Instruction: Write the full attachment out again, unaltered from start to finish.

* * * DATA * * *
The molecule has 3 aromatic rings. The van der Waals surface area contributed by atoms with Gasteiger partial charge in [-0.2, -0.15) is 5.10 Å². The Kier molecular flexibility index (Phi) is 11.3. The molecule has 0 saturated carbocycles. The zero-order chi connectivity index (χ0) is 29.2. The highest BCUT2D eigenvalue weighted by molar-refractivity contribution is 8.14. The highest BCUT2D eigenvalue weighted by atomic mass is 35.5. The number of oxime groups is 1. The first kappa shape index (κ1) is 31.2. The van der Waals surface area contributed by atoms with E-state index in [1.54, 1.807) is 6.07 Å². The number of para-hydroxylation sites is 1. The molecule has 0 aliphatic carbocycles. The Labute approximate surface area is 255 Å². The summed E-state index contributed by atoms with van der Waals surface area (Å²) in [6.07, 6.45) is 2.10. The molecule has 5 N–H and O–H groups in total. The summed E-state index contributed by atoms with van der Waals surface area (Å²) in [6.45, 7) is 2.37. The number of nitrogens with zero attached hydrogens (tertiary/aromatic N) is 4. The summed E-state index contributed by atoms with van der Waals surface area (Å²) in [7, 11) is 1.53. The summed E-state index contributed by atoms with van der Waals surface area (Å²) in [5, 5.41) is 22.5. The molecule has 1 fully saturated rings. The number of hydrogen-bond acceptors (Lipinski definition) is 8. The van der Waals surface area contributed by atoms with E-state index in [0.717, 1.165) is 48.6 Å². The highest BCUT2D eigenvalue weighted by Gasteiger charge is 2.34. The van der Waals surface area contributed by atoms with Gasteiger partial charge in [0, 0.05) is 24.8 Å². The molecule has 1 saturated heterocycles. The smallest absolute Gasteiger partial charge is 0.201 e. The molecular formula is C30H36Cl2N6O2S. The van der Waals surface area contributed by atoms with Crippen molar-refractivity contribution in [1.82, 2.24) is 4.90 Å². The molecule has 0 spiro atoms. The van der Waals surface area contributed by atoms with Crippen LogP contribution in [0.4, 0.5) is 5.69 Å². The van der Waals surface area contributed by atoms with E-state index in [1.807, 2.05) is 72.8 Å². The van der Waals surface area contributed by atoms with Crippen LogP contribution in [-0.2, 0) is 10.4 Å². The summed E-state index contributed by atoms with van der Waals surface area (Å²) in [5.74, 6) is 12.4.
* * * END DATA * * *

The molecule has 3 aromatic rings. The van der Waals surface area contributed by atoms with Gasteiger partial charge in [-0.2, -0.15) is 5.10 Å². The Kier molecular flexibility index (Phi) is 11.3. The molecule has 0 saturated carbocycles. The zero-order chi connectivity index (χ0) is 29.2. The highest BCUT2D eigenvalue weighted by molar-refractivity contribution is 8.14. The highest BCUT2D eigenvalue weighted by atomic mass is 35.5. The number of oxime groups is 1. The first kappa shape index (κ1) is 31.2. The van der Waals surface area contributed by atoms with E-state index in [1.54, 1.807) is 6.07 Å². The number of para-hydroxylation sites is 1. The molecule has 0 aliphatic carbocycles. The Labute approximate surface area is 255 Å². The summed E-state index contributed by atoms with van der Waals surface area (Å²) in [6.07, 6.45) is 2.10. The molecule has 5 N–H and O–H groups in total. The summed E-state index contributed by atoms with van der Waals surface area (Å²) in [6.45, 7) is 2.37. The number of nitrogens with zero attached hydrogens (tertiary/aromatic N) is 4. The summed E-state index contributed by atoms with van der Waals surface area (Å²) in [7, 11) is 1.53. The summed E-state index contributed by atoms with van der Waals surface area (Å²) in [5, 5.41) is 22.5. The molecule has 1 fully saturated rings. The number of hydrogen-bond acceptors (Lipinski definition) is 8. The van der Waals surface area contributed by atoms with E-state index in [0.717, 1.165) is 48.6 Å². The highest BCUT2D eigenvalue weighted by Gasteiger charge is 2.34. The van der Waals surface area contributed by atoms with Gasteiger partial charge in [0, 0.05) is 24.8 Å². The molecule has 1 saturated heterocycles. The smallest absolute Gasteiger partial charge is 0.201 e. The molecular formula is C30H36Cl2N6O2S. The van der Waals surface area contributed by atoms with Crippen molar-refractivity contribution in [1.82, 2.24) is 4.90 Å². The molecule has 0 spiro atoms. The van der Waals surface area contributed by atoms with Crippen LogP contribution in [0.4, 0.5) is 5.69 Å². The van der Waals surface area contributed by atoms with E-state index in [1.807, 2.05) is 72.8 Å². The van der Waals surface area contributed by atoms with Crippen LogP contribution in [-0.2, 0) is 10.4 Å². The summed E-state index contributed by atoms with van der Waals surface area (Å²) in [5.74, 6) is 12.4.